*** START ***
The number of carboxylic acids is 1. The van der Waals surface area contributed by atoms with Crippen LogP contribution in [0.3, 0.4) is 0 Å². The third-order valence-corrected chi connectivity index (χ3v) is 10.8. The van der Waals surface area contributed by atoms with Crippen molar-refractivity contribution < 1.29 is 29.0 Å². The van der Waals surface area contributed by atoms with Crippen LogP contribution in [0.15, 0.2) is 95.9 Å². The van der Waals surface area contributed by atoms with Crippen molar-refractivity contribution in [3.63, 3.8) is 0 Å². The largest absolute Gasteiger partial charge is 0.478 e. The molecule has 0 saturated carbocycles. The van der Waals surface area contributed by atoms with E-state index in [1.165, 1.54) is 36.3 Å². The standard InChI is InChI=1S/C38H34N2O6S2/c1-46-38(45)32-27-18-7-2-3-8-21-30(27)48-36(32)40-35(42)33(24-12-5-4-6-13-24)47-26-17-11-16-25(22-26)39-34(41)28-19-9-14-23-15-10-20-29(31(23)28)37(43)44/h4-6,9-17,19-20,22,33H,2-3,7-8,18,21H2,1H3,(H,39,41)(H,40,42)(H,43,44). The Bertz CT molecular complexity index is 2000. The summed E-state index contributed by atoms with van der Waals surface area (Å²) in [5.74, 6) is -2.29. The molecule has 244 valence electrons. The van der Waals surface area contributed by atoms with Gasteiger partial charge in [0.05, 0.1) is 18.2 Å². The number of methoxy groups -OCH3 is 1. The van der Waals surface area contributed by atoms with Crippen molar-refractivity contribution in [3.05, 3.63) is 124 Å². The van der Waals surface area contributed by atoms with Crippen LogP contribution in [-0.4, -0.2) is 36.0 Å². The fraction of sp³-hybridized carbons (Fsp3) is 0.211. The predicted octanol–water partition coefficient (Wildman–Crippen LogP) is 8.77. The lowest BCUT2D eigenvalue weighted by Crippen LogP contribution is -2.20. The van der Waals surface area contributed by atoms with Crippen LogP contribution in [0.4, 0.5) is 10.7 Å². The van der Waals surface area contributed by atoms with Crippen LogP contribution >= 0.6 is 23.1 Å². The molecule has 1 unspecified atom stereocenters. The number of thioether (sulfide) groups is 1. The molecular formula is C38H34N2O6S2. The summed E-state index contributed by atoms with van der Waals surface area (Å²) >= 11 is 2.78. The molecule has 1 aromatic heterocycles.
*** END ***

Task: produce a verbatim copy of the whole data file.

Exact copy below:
The number of carboxylic acids is 1. The van der Waals surface area contributed by atoms with Crippen LogP contribution in [0.3, 0.4) is 0 Å². The third-order valence-corrected chi connectivity index (χ3v) is 10.8. The van der Waals surface area contributed by atoms with Crippen molar-refractivity contribution < 1.29 is 29.0 Å². The van der Waals surface area contributed by atoms with Crippen LogP contribution in [0.15, 0.2) is 95.9 Å². The van der Waals surface area contributed by atoms with Crippen molar-refractivity contribution in [3.63, 3.8) is 0 Å². The largest absolute Gasteiger partial charge is 0.478 e. The molecule has 0 saturated carbocycles. The van der Waals surface area contributed by atoms with E-state index in [1.165, 1.54) is 36.3 Å². The standard InChI is InChI=1S/C38H34N2O6S2/c1-46-38(45)32-27-18-7-2-3-8-21-30(27)48-36(32)40-35(42)33(24-12-5-4-6-13-24)47-26-17-11-16-25(22-26)39-34(41)28-19-9-14-23-15-10-20-29(31(23)28)37(43)44/h4-6,9-17,19-20,22,33H,2-3,7-8,18,21H2,1H3,(H,39,41)(H,40,42)(H,43,44). The Bertz CT molecular complexity index is 2000. The summed E-state index contributed by atoms with van der Waals surface area (Å²) in [5.74, 6) is -2.29. The molecule has 244 valence electrons. The van der Waals surface area contributed by atoms with Gasteiger partial charge in [0.05, 0.1) is 18.2 Å². The number of methoxy groups -OCH3 is 1. The van der Waals surface area contributed by atoms with Crippen molar-refractivity contribution in [3.05, 3.63) is 124 Å². The van der Waals surface area contributed by atoms with Crippen LogP contribution in [-0.4, -0.2) is 36.0 Å². The fraction of sp³-hybridized carbons (Fsp3) is 0.211. The predicted octanol–water partition coefficient (Wildman–Crippen LogP) is 8.77. The lowest BCUT2D eigenvalue weighted by Crippen LogP contribution is -2.20. The van der Waals surface area contributed by atoms with Crippen LogP contribution in [0.4, 0.5) is 10.7 Å². The van der Waals surface area contributed by atoms with Crippen LogP contribution >= 0.6 is 23.1 Å². The molecule has 1 unspecified atom stereocenters. The number of thioether (sulfide) groups is 1. The molecular formula is C38H34N2O6S2. The summed E-state index contributed by atoms with van der Waals surface area (Å²) >= 11 is 2.78. The molecule has 1 aromatic heterocycles.